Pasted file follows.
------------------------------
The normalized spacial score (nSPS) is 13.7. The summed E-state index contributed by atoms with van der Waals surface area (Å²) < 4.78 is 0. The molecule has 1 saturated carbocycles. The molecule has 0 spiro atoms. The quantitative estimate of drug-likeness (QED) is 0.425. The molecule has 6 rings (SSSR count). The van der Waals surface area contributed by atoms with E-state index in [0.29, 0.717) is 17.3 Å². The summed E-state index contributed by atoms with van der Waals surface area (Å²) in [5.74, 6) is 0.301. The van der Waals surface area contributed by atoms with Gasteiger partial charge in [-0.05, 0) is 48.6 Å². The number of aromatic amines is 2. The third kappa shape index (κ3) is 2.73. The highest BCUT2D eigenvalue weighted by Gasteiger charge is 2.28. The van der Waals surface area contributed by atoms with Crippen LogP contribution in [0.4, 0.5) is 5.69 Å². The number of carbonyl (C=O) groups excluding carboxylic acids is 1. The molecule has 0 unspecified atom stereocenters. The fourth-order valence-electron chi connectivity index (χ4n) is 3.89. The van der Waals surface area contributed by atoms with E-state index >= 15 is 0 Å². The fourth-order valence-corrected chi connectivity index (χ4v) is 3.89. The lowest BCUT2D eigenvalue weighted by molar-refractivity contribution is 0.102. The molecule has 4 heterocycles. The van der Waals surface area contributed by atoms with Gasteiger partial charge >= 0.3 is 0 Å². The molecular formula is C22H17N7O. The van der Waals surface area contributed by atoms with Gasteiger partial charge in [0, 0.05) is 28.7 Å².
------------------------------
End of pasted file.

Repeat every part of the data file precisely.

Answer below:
The normalized spacial score (nSPS) is 13.7. The summed E-state index contributed by atoms with van der Waals surface area (Å²) < 4.78 is 0. The molecule has 1 saturated carbocycles. The molecule has 0 spiro atoms. The quantitative estimate of drug-likeness (QED) is 0.425. The molecule has 6 rings (SSSR count). The van der Waals surface area contributed by atoms with E-state index in [0.29, 0.717) is 17.3 Å². The summed E-state index contributed by atoms with van der Waals surface area (Å²) in [5.74, 6) is 0.301. The van der Waals surface area contributed by atoms with Gasteiger partial charge in [-0.05, 0) is 48.6 Å². The number of aromatic amines is 2. The third kappa shape index (κ3) is 2.73. The highest BCUT2D eigenvalue weighted by Gasteiger charge is 2.28. The van der Waals surface area contributed by atoms with Crippen LogP contribution in [0.4, 0.5) is 5.69 Å². The number of carbonyl (C=O) groups excluding carboxylic acids is 1. The molecule has 0 unspecified atom stereocenters. The fourth-order valence-electron chi connectivity index (χ4n) is 3.89. The van der Waals surface area contributed by atoms with E-state index >= 15 is 0 Å². The fourth-order valence-corrected chi connectivity index (χ4v) is 3.89. The lowest BCUT2D eigenvalue weighted by molar-refractivity contribution is 0.102. The molecule has 4 heterocycles. The van der Waals surface area contributed by atoms with Gasteiger partial charge >= 0.3 is 0 Å². The molecular formula is C22H17N7O. The van der Waals surface area contributed by atoms with Gasteiger partial charge in [0, 0.05) is 28.7 Å².